Tuesday

3rd May 2016

Kosovo to Serbia: Time to face reality

  • Monument in central Pristina: Kosovo unilaterally declared independence in 2008 (Photo: CharlesFred)

Kosovo's foreign minister has said the end of supervised independence should make Serbia realise it can never divide Kosovo or get it back.

Speaking to EUobserver from Pristina on Sunday (9 September), ahead of solemnities to end supervised rule on Monday, Enver Hoxhaj said the "historic day" will make Kosovo "a more sovereign nation."

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"It's going to change the perception of Kosovar citizens about the nature of statehood. Whatever we do now is in the hands of our people. It is no longer in the hands of the international community," he noted.

Dignitaries from 25 Kosovo-recognising countries - including 20 EU states plus Croatia, Norway, Switzerland, Turkey and the US - will on Monday meet in Kosovo's capital to formally close the International Civilian Office (ICO).

Run by Dutch diplomat Peter Feith, the ICO has for the past four years made sure Kosovar politicians stick to the so-called Martti Ahitsaari plan - a template for a democratic, secular country which respects the rights of ethnic minorities.

Kosovo MPs on Friday voted by 98 to 10 to take out mention of the ICO from the country's constitution.

EU police and Nato soldiers are to stay for the foreseeable future.

But "Kosovo now has all the structures of a functioning, democratic, multi-ethnic state ... [with] realistic prospects of a normal pre-accession relationship with the European Union," ICO spokesman Christian Palme told this website.

The events take place in the shadow of a new nationalist government in Serbia, putting in doubt previous agreements on day-to-day co-operation, however.

They also take place amid a frozen conflict with Serbs in north Kosovo, who do not accept Pristina's rule - masked gunmen on Friday took potshots at EU and Kosovo police vehicles in the northern region of Zubin Potok, wounding a Kosovar policewoman.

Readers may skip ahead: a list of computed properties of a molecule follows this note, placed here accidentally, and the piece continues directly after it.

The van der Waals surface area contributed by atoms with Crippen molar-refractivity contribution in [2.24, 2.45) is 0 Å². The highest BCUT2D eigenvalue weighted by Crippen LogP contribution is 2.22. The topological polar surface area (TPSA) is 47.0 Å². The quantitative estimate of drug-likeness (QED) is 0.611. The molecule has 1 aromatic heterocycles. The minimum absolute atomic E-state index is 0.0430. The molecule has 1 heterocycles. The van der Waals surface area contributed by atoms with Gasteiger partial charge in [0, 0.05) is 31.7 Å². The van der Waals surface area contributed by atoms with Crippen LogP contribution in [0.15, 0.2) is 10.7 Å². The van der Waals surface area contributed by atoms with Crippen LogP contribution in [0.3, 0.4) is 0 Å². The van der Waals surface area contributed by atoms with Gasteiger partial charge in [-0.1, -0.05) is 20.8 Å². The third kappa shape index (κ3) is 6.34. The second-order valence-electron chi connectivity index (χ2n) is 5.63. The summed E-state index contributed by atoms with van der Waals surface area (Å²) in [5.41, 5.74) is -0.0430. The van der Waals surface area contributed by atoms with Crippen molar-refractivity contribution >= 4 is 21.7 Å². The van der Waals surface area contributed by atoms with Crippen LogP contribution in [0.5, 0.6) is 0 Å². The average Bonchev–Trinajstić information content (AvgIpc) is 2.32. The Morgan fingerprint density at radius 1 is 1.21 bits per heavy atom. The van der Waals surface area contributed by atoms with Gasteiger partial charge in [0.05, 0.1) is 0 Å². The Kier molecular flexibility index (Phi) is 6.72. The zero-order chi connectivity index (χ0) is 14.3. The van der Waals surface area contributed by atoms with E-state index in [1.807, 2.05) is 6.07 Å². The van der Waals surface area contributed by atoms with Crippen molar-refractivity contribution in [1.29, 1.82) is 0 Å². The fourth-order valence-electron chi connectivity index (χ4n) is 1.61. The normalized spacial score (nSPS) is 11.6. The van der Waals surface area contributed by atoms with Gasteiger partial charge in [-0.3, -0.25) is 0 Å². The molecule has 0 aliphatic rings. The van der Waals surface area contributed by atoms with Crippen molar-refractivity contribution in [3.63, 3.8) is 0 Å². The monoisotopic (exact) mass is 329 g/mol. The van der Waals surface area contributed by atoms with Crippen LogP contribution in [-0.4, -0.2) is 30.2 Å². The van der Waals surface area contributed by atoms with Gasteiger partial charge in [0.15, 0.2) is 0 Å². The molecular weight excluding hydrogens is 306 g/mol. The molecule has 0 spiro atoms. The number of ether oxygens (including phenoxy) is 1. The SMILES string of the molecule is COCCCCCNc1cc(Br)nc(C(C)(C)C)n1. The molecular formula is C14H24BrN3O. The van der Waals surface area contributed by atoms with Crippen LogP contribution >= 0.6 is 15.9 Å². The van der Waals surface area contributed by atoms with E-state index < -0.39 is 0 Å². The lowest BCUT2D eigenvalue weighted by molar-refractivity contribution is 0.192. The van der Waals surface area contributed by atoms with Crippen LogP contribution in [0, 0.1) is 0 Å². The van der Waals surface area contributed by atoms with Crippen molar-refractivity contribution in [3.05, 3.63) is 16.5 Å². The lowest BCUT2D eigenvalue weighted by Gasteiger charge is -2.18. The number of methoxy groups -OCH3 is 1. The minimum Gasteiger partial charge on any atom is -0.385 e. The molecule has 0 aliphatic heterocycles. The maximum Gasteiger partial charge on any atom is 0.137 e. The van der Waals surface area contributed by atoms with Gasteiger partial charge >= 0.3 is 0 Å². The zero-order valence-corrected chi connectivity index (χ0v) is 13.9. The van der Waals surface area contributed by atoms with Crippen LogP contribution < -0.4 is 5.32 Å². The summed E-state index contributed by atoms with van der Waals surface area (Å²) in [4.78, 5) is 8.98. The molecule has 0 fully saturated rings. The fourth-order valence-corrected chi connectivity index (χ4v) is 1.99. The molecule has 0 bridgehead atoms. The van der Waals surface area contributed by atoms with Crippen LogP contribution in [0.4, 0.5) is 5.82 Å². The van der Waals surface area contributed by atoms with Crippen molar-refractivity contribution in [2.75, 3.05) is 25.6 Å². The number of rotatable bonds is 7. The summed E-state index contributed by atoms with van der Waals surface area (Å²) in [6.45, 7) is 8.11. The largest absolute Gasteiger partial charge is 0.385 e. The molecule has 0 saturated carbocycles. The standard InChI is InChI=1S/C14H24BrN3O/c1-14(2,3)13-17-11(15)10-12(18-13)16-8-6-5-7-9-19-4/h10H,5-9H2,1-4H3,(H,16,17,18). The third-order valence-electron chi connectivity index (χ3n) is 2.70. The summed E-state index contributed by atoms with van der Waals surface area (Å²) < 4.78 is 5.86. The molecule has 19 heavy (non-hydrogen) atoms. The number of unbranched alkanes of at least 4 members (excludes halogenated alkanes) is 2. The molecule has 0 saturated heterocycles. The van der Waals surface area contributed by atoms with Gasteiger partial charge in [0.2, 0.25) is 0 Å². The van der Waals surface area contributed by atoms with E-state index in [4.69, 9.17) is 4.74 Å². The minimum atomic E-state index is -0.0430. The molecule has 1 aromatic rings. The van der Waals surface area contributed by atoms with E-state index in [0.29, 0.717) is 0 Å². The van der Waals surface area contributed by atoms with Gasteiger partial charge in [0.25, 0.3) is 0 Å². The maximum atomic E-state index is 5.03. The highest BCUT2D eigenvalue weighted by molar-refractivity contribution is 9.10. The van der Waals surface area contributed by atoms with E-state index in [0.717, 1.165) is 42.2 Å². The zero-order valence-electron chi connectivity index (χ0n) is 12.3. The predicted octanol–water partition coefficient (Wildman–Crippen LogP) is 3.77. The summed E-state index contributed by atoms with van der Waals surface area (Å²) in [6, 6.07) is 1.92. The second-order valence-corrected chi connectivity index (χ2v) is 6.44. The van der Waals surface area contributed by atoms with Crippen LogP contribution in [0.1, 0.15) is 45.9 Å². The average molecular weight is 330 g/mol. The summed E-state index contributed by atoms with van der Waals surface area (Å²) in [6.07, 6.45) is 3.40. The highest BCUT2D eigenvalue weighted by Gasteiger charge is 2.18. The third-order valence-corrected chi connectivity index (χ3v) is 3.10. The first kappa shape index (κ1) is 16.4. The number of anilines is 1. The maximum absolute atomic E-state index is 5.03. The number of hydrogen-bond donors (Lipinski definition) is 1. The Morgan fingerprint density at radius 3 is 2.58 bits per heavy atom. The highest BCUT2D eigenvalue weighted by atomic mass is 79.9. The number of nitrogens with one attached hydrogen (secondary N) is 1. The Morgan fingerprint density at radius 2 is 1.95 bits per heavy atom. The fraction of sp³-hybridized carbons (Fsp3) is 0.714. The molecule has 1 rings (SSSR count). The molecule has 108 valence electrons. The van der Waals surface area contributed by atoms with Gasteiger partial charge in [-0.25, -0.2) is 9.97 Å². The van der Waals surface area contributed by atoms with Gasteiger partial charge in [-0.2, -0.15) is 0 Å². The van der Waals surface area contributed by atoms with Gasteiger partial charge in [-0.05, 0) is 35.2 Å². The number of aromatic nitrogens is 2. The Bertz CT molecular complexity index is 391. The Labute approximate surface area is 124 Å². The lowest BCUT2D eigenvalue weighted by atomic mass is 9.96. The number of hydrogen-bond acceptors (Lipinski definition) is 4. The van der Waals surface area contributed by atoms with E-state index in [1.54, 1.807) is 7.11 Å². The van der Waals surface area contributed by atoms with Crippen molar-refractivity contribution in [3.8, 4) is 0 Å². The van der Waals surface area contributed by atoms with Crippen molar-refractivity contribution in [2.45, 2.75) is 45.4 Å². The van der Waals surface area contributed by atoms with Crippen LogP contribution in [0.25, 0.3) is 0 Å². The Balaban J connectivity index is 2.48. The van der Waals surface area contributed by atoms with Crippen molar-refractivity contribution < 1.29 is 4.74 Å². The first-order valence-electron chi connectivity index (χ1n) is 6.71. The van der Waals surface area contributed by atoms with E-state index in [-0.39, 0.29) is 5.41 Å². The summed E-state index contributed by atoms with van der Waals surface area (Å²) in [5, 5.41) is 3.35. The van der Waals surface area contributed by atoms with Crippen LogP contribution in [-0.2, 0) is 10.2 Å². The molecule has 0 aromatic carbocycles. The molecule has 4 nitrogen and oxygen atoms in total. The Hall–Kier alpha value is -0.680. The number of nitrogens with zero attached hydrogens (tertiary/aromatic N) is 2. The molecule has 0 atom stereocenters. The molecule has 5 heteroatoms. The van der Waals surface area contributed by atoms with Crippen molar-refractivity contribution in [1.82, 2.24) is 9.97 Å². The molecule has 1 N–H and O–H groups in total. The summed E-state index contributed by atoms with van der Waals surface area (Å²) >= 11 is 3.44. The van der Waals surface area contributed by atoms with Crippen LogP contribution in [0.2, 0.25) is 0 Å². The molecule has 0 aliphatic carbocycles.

Hoxhaj told EUobserver that: "European institutions and the international community as a whole should put pressure on Serbia to withdraw its security and police forces from municipalities in north Kosovo."

He added: "We were very surprised that 12 years after [the late Serb ultra-nationalist leader] Milosevic we now have in power in Serbia pro-Milosevic forces ... The best thing for Kosovars and for Serbian citizens is for Serbia to accept the realities on the ground so that we can all move forward with our European [accession] agenda."

"Kosovo has been recognised by almost half the members of the UN in its current borders. It is high time for Serbia to start behaving in a European way, to modernise its society and not to seek its destiny outside of the borders of Serbia."

With the ICO's Feith in the past mooting a "Catalonian" solution for north Kosovo by reference to devolved government in the Spanish region, Hoxhaj ruled out any form of autonomy for the Serb enclave.

"The option of partition is totally off the table. We are going to integrate these municipalities with the rest of Kosovo," he said.

He predicted the next step in Kosovo-EU relations will be a European Commission report in October recommending the two sides craft a Stabilisation and Association Agreement (SAA) - a standard EU pre-accession pact for Western Balkan countries.

The move would bolster Kosovo nationhood by designating it as a legal entity which can enter into contractual relations with the Union.

Five EU countries - Cyprus, Greece, Romania, Slovakia and Spain - do not recognise Kosovo, with little prospect of a shift in their position.

But Hoxhaj said the group has played ball on EU-Kosovo state-building in the past and that the commission will find a way to solve the SAA legal quandary. "Let's wait for the report ... I will give you the answer [on the legal solution] when the time comes," he noted.

For his part, the outgoing ICO spokesman said the biggest threat to Kosovo's future is not Serbia, but lawlessness and poverty inside Kosovo itself.

"The rule of law should be further strengthened and Kosovo needs to improve its international image and reputation. These are basic conditions for economic growth," Palme said.

The Kosovar foreign minister noted: "We are more than committed ... to really fight organised crime."

But with the EU police mission, Eulex, currently collecting evidence on allegations that Kosovo Prime Minister Hashim Thaci himself ran an organ-smuggling mafia in the 1990s, international observers, such as MEPs Ulrike Lunacek and Pino Arlacchi, have in the past voiced fears that the rot goes to the very top.

Serb prosecutor Vladimir Vukcevic on Sunday said he has found a former Kosovar Albanian guerrilla willing to testify to organ crimes in the 1998-1999 war.

"He described an operation to take out the heart of a Serb prisoner in a place near Kukes [in north Albania] ... The heart was then sold on the black market," Vukcevic said, according to AFP.

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